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COVID-19: Advice for businesses

Posted Thursday 10th June 2021

Whilst things do appear, finally and thankfully, to be improving, and although the coronavirus-related restrictions in the UK are slowly being released, we continue to receive a large volume of questions from our clients about the impact of the pandemic on  their legal rights and obligations. Many clients have been particularly worried about their contractual arrangements and whether there are any potential liabilities that they need to be aware of. In this note we look at some of the most common issues under English law that we have been advising our clients on.

Ending a contract: force majeure clauses

There are plenty of agreements which were entered into even recently that no longer make sense in midst of an ongoing pandemic. A force majeure clause is the part of a contract that is intended to address the “known unknowns” and govern what happens if something out of the ordinary occurs.

Force majeure clauses are interpreted literally: it does what it says on the tin. To be able to rely upon a force majeure clause, your circumstances need to match one of those set out in the agreement (known as the “force majeure events”).  Many force majeure clauses drafted around the time of the 2008 SARS epidemic or after it include epidemics, pandemics or disease outbreaks, but by no means are those events in every agreement.  If an agreement has a clear reference like this which matches the Covid-19 pandemic, or a perhaps general term such as “any circumstance not within a party’s reasonable control”, then you may be able to invoke the force majeure clause.

The effect of a force majeure clause is set out within the clause itself.  They typically suspend the affected party’s obligations and, if the force majeure event persists for a certain duration of time, allow the other party to terminate the agreement.  The specifics will vary from contract to contract. It is important to note that there is no fixed standard, however, and you need to carefully read the clause and take advice where necessary.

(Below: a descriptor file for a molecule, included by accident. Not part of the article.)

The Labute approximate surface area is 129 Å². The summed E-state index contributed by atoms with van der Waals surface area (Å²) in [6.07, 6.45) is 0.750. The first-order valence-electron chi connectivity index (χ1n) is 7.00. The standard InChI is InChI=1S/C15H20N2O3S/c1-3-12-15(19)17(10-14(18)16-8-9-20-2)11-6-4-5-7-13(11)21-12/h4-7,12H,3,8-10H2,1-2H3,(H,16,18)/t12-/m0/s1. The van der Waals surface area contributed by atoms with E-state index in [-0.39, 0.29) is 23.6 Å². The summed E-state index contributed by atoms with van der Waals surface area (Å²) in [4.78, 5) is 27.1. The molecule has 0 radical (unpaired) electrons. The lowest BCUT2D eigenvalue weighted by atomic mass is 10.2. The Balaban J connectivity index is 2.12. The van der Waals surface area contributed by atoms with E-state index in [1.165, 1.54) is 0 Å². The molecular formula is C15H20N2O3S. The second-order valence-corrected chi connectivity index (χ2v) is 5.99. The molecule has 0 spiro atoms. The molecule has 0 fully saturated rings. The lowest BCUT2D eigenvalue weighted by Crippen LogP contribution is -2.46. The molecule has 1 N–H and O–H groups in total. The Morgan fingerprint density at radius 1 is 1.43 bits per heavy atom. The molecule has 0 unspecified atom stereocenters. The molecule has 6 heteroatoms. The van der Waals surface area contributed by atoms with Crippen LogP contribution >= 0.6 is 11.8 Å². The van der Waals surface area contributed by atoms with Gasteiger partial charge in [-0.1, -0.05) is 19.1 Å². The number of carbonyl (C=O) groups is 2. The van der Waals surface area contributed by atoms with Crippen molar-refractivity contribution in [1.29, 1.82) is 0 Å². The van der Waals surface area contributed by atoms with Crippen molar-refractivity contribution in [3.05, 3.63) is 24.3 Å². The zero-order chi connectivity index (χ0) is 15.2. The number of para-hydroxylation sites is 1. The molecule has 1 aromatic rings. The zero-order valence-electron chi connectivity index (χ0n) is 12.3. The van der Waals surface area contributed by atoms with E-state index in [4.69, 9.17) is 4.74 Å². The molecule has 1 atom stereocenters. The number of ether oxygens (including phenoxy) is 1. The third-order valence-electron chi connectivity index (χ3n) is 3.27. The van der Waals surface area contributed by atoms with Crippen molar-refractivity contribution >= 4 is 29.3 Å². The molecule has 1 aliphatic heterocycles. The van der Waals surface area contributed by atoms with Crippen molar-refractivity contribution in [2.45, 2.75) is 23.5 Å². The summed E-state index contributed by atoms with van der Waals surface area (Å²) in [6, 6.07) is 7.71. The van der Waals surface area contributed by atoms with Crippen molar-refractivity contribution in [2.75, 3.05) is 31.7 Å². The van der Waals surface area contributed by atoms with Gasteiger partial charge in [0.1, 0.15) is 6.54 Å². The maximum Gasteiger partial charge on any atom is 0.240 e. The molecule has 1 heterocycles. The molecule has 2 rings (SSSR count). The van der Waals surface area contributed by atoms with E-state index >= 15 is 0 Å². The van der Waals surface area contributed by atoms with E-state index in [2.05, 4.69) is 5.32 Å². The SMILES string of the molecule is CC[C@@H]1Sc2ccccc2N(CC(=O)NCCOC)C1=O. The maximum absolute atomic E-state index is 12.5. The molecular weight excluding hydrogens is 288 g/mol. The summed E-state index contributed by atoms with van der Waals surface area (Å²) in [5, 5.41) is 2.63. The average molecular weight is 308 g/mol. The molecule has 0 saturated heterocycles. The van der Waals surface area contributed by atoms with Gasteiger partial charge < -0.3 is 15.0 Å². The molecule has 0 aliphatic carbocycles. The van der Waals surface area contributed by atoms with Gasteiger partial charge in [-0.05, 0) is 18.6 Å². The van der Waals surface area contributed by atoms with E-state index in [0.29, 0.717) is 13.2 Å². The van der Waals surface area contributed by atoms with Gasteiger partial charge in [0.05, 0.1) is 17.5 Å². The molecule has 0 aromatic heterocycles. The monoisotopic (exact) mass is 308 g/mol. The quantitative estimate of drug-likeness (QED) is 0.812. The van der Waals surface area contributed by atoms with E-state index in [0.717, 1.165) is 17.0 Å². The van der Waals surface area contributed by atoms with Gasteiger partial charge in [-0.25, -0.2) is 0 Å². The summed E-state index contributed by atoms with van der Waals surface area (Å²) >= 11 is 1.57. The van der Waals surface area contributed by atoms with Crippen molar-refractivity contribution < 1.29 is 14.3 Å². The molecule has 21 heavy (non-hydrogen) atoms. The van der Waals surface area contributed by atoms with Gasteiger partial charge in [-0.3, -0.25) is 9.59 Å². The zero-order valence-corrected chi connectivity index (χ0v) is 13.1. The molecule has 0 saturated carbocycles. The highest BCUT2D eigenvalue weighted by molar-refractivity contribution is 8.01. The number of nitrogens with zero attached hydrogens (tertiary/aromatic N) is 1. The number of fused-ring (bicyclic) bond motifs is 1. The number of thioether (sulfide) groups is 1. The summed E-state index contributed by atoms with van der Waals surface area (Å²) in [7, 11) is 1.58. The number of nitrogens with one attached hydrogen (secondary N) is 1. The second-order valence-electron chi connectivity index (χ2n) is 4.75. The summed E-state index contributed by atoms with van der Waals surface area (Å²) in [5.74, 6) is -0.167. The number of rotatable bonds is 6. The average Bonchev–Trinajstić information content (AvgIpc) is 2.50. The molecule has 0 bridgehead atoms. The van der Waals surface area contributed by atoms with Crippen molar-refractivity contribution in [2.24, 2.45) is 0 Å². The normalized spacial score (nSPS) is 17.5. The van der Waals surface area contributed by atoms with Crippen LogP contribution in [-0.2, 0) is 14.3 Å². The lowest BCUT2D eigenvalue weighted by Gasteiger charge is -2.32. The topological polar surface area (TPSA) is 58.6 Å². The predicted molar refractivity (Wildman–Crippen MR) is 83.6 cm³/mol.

Not all agreements contain a force majeure clause – if an agreement was kept very short or basic, or perhaps even verbal, then it is unlikely that one was included.  If your contract does not have a force majeure clause then you must either look to the law of frustration or otherwise have to perform your obligations under the agreement.

Ending a contract: the law of frustration

A contract may be frustrated where previously unforeseen or uncontemplated circumstances arise which makes it impossible to fulfil the agreement. Examples from the past include agreements for:

  1. a band to play a series of concerts, only for the concert hall to burn down;
  2. the hire of a flat for viewing the coronation of Edward VII, only for the coronation to be abandoned; and
  3. an English company to sell iron ore to Germany, only for World War One to be declared and the agreement made illegal.

Depending on what your contract is for, Covid-19 coronavirus may constitute a frustrating event.